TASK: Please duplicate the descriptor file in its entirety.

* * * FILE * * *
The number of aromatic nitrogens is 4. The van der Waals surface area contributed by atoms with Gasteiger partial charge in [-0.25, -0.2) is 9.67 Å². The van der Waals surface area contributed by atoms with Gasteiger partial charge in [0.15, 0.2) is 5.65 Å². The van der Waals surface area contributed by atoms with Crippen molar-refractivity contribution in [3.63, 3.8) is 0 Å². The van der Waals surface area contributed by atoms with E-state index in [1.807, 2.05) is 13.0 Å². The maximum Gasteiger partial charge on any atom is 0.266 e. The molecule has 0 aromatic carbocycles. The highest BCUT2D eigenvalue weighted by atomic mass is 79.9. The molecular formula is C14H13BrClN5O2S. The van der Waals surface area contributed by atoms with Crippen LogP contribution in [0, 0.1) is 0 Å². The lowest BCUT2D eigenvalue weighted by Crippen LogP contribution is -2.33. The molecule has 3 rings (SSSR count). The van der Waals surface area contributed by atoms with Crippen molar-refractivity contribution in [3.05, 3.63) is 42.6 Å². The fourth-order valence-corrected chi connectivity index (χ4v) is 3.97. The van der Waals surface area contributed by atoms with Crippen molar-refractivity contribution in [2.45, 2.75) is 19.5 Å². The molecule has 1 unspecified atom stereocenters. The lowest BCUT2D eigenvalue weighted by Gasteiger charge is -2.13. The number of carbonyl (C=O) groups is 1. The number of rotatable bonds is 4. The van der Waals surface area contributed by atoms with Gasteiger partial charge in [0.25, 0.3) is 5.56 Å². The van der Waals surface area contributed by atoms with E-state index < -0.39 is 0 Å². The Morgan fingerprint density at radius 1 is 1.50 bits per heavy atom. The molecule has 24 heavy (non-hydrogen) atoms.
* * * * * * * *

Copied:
The number of aromatic nitrogens is 4. The van der Waals surface area contributed by atoms with Gasteiger partial charge in [-0.25, -0.2) is 9.67 Å². The van der Waals surface area contributed by atoms with Gasteiger partial charge in [0.15, 0.2) is 5.65 Å². The van der Waals surface area contributed by atoms with Crippen molar-refractivity contribution in [3.63, 3.8) is 0 Å². The van der Waals surface area contributed by atoms with E-state index in [1.807, 2.05) is 13.0 Å². The maximum Gasteiger partial charge on any atom is 0.266 e. The molecule has 0 aromatic carbocycles. The highest BCUT2D eigenvalue weighted by atomic mass is 79.9. The molecular formula is C14H13BrClN5O2S. The van der Waals surface area contributed by atoms with Crippen LogP contribution in [0, 0.1) is 0 Å². The lowest BCUT2D eigenvalue weighted by Crippen LogP contribution is -2.33. The molecule has 3 rings (SSSR count). The van der Waals surface area contributed by atoms with Crippen molar-refractivity contribution in [3.05, 3.63) is 42.6 Å². The fourth-order valence-corrected chi connectivity index (χ4v) is 3.97. The van der Waals surface area contributed by atoms with Crippen molar-refractivity contribution in [2.45, 2.75) is 19.5 Å². The molecule has 1 unspecified atom stereocenters. The lowest BCUT2D eigenvalue weighted by Gasteiger charge is -2.13. The number of carbonyl (C=O) groups is 1. The number of rotatable bonds is 4. The van der Waals surface area contributed by atoms with Gasteiger partial charge in [0.25, 0.3) is 5.56 Å². The van der Waals surface area contributed by atoms with E-state index < -0.39 is 0 Å². The Morgan fingerprint density at radius 1 is 1.50 bits per heavy atom. The molecule has 24 heavy (non-hydrogen) atoms.